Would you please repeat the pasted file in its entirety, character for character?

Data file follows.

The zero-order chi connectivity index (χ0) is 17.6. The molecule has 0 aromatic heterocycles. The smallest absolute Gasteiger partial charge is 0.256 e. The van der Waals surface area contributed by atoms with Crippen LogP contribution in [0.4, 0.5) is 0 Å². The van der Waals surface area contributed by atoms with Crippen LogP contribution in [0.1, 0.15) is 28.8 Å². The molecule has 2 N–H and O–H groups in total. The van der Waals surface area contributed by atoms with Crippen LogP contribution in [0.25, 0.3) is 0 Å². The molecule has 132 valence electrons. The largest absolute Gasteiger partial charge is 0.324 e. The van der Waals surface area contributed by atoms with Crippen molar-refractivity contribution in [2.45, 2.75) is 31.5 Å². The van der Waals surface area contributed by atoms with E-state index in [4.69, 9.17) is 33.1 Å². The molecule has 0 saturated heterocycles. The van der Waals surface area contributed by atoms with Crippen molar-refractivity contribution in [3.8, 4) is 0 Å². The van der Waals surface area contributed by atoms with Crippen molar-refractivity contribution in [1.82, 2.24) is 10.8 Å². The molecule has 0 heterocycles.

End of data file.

The zero-order chi connectivity index (χ0) is 17.6. The molecule has 0 aromatic heterocycles. The smallest absolute Gasteiger partial charge is 0.256 e. The van der Waals surface area contributed by atoms with Crippen LogP contribution in [0.4, 0.5) is 0 Å². The van der Waals surface area contributed by atoms with Crippen LogP contribution in [0.1, 0.15) is 28.8 Å². The molecule has 2 N–H and O–H groups in total. The van der Waals surface area contributed by atoms with Crippen LogP contribution in [0.25, 0.3) is 0 Å². The molecule has 132 valence electrons. The largest absolute Gasteiger partial charge is 0.324 e. The van der Waals surface area contributed by atoms with Crippen molar-refractivity contribution in [2.45, 2.75) is 31.5 Å². The van der Waals surface area contributed by atoms with E-state index in [4.69, 9.17) is 33.1 Å². The molecule has 0 saturated heterocycles. The van der Waals surface area contributed by atoms with Crippen molar-refractivity contribution in [3.8, 4) is 0 Å². The van der Waals surface area contributed by atoms with Crippen molar-refractivity contribution in [1.82, 2.24) is 10.8 Å². The molecule has 0 heterocycles.